Now, returning erroneous information isn’t limited to instant checks. Any background check or court record can return false records. Just like toddlers sometimes end up on the No Fly List for having names similar to that of a terrorist, people with names similar to convicted felons sometimes have criminal records returned on their background checks. This is the reason that the FCRA requires adverse action notices – to give the applicant time to dispute inaccurate information.

background check errorThe problem with instant checks is that there is no time for verification. Most employment screening companies vet their information by verifying criminal information via the courts. With instant database checks, the time for such vetting isn’t there.

This increases the likelihood of organizations getting background check reports with erroneous information. The only problem is that the reports don’t come with a caveat stating that the information wasn’t vetted, and could therefore be erroneous. When decisions are made on the basis of such erroneous information, lawsuits inevitably follow.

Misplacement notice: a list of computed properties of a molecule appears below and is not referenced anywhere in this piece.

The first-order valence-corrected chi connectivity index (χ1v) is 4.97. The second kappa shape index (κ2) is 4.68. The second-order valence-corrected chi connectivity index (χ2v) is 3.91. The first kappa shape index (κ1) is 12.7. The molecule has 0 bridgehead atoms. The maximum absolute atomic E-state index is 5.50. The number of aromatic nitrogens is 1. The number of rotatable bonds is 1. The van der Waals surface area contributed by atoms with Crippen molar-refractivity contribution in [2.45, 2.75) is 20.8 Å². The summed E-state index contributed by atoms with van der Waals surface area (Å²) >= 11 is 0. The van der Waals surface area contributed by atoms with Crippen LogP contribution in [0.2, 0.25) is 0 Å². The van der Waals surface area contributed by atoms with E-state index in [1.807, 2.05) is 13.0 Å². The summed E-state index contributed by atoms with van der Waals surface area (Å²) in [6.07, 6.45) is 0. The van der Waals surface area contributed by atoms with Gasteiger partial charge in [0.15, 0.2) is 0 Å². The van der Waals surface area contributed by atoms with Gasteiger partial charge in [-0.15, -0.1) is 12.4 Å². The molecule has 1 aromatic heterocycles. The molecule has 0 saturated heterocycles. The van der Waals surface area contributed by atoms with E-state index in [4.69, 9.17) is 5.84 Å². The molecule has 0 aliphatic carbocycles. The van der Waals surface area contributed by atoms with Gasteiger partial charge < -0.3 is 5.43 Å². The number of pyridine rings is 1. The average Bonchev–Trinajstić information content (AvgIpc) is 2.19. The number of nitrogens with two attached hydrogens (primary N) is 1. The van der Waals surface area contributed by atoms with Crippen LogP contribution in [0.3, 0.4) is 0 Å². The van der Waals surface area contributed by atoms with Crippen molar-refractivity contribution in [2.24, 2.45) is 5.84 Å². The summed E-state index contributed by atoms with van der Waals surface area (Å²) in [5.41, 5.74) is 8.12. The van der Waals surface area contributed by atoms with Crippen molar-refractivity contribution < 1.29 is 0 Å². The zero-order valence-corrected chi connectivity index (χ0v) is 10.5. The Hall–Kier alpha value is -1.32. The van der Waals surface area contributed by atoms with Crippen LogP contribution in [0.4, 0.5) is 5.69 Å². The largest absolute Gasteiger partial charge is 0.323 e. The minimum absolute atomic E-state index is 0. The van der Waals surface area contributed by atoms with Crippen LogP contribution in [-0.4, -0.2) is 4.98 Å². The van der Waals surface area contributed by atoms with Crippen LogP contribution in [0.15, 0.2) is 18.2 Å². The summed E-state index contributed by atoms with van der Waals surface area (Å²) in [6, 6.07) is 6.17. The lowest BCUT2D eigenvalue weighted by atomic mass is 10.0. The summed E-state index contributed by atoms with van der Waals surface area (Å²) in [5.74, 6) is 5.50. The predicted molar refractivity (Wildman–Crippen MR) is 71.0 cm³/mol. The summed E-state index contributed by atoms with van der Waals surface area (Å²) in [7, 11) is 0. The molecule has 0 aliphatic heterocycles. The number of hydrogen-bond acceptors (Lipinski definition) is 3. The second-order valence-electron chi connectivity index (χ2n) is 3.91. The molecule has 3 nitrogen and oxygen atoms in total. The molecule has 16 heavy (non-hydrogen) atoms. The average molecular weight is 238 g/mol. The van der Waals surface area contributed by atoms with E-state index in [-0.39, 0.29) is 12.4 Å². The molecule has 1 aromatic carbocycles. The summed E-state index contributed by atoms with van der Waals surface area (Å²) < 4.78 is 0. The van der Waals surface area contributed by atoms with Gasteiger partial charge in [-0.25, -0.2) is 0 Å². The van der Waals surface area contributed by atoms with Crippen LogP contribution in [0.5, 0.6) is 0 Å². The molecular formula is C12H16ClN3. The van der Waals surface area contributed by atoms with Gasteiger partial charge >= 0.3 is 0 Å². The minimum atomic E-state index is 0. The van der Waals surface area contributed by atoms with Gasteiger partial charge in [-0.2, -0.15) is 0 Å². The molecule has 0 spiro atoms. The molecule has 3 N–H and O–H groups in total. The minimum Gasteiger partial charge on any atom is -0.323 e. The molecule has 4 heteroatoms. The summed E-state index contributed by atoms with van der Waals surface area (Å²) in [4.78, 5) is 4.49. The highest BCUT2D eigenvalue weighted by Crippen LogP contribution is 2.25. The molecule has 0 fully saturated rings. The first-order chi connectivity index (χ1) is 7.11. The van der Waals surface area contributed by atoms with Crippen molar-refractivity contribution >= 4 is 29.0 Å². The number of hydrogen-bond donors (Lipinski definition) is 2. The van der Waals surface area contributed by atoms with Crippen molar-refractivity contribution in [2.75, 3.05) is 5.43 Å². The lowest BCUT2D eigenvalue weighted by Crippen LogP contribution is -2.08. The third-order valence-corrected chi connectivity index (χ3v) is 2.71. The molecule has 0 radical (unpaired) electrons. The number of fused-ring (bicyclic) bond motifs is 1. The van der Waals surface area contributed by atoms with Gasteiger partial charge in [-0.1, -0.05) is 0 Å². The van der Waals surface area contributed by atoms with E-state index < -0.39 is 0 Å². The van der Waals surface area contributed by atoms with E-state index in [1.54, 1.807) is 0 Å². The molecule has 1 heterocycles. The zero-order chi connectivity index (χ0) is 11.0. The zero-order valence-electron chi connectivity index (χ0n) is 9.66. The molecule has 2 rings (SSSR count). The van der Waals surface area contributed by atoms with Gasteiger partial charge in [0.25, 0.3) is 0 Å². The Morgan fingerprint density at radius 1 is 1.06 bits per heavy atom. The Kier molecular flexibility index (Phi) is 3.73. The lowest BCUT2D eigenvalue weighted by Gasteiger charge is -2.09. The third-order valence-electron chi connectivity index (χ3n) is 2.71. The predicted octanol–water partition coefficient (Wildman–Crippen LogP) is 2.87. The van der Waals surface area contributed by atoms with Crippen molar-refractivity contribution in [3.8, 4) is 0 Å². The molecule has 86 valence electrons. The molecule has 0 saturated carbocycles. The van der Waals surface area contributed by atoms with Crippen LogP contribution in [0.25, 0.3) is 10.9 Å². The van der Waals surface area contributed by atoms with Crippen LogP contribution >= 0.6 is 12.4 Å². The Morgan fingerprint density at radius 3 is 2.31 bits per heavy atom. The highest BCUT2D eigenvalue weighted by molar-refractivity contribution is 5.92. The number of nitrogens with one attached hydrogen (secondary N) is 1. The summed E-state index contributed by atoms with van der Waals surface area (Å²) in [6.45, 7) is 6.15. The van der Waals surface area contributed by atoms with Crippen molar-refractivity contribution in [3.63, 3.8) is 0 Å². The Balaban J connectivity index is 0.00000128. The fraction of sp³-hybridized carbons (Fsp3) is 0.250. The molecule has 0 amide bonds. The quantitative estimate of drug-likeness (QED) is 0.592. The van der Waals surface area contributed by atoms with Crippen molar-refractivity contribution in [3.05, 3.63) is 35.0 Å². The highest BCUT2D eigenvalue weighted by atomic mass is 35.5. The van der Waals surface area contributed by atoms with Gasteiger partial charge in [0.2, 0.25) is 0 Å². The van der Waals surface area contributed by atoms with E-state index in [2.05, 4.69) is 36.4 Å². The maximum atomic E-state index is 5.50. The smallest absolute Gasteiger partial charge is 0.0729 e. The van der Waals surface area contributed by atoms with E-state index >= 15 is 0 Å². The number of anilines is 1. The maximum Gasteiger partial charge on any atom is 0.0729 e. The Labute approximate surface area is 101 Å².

In A Nutshell…

Online instant background checks may seem advantageous because of a quick turnaround time (and also because they tend to be relatively cheap). However, these seeming advantages are offset by the likelihood of the results being incomplete or inaccurate. When making critical employment decisions, using incomplete or inaccurate information can be catastrophic.

If someone with a criminal record is hired because the online instant check did not reveal the record, an organization can end up with the bad scenario where the person hurts a client, fellow employee or manager.

Alternately, if a potential hire is denied employment or an employee fired because the online instant check returned a false criminal record, the organization can miss out on a great employee. In case the aggrieved individual seeks legal advice, the organization can end up paying millions of dollars in settlements.

The bottom line is that online instant background checks carry too many risks. As such, any organization which desires to make decisions on the basis of accurate information should steer clear of them. Otherwise, by attempting to save hiring time through instant checks, an organization can create a scenario which can ultimately lead to wrong HR decisions, a lawsuit and million dollar settlements.

This post was written by Brett McIntyre, at Crimcheck.